Rosamond Lehmann

Rosamond Lehmann

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Located in a world wrestling with new concepts of what it means to be modern, this book forms a penetrating analysis of a mid-twentieth century English woman novelist, whose genius was compared to Tolstoy. Rosamond Lehmann's first book, Dusty Answer (1927), with its scandalous subject matter, made her a literary celebrity at the age of twenty-seven. Seen as the voice of a new generation, she became the centre of an artistic circle that included W.H. Auden, Stephen Spender and Elizabeth Bowen. Lehmann's novels deal with the urgency of romance and the vicissitudes of young women in love, and depict the emotional rollercoaster of romance and the tortuous process of growing up more directly than any writer before her. This book locates Lehmann's fictional achievement in the context of her times and in particular describes its positioning within the turbulent period between two world wars and the changing aesthetic of modernity. It includes a penetrating critical analysis of each of the major works, drawing on previously unpublished private papers, including letters to family and friends. In this it provides fresh and original insights into one of the most celebrated English novelists of her more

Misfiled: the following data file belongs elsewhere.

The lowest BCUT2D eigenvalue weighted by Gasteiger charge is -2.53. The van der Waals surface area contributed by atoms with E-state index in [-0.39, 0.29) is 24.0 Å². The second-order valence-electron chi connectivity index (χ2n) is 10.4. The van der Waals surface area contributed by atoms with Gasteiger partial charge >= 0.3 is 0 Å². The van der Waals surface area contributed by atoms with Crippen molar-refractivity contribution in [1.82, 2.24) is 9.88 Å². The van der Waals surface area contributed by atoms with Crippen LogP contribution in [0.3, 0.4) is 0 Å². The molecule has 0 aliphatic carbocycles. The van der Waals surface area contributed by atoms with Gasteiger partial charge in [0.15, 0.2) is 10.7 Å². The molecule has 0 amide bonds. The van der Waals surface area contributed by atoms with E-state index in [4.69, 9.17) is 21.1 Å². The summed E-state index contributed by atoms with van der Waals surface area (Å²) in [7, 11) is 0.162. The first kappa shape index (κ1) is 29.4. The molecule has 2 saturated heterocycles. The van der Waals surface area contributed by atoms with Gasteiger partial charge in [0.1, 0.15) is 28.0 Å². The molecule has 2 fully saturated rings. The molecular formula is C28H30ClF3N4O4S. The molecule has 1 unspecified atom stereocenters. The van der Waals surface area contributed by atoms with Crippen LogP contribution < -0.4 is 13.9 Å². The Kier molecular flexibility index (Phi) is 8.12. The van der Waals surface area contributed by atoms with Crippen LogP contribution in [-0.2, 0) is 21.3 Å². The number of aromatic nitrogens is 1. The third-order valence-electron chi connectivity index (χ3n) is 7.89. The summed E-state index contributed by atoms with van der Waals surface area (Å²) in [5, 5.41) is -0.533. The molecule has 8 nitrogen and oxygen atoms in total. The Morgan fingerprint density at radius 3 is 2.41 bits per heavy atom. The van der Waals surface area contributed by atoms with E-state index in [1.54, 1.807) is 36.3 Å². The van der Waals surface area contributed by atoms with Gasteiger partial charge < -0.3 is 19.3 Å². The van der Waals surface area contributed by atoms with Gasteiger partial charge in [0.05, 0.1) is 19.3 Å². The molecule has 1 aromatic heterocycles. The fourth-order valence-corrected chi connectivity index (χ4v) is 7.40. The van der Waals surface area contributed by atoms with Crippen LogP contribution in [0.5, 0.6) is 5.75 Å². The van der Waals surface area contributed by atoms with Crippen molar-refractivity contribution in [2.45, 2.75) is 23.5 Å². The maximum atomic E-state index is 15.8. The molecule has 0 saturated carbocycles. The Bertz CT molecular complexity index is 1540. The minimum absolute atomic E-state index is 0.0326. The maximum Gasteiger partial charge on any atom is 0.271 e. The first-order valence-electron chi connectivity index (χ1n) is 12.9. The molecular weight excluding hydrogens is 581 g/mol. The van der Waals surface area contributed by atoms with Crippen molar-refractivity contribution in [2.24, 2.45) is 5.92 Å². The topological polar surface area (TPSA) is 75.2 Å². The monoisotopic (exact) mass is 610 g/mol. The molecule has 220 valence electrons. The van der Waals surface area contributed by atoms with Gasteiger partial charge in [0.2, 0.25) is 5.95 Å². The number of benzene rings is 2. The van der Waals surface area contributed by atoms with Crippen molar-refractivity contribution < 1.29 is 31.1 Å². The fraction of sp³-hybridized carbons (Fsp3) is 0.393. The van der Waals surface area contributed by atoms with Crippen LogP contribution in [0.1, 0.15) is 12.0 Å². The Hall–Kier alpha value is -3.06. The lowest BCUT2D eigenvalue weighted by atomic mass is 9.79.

Product details

  • Paperback | 128 pages
  • 136 x 216 x 12mm | 158.76g
  • Northcote House Publishers Ltd
  • Tavistock, United Kingdom
  • English
  • 0746309791
  • 9780746309797

About Judy Simons

Judy Simons is Emeritus Professor of English at De Montfort University, where she was Pro Vice Chancellor. She was previously Professor of English at Sheffield Hallam University and has held visiting posts at the Queen's University, Belfast, and the University of Warwick. She has written widely on women writers and on genres as varied as children's literature and life-writing. Her books include: Literature in Context, as co-editor, (2001) and A Woman's Business: Women, Writing and the Marketplace (1998), and, as author, Mansfield Park and Persuasion: A Casebook (1997), Diaries and Journals of Literary Women (1990), and Fanny Burney (1988).show more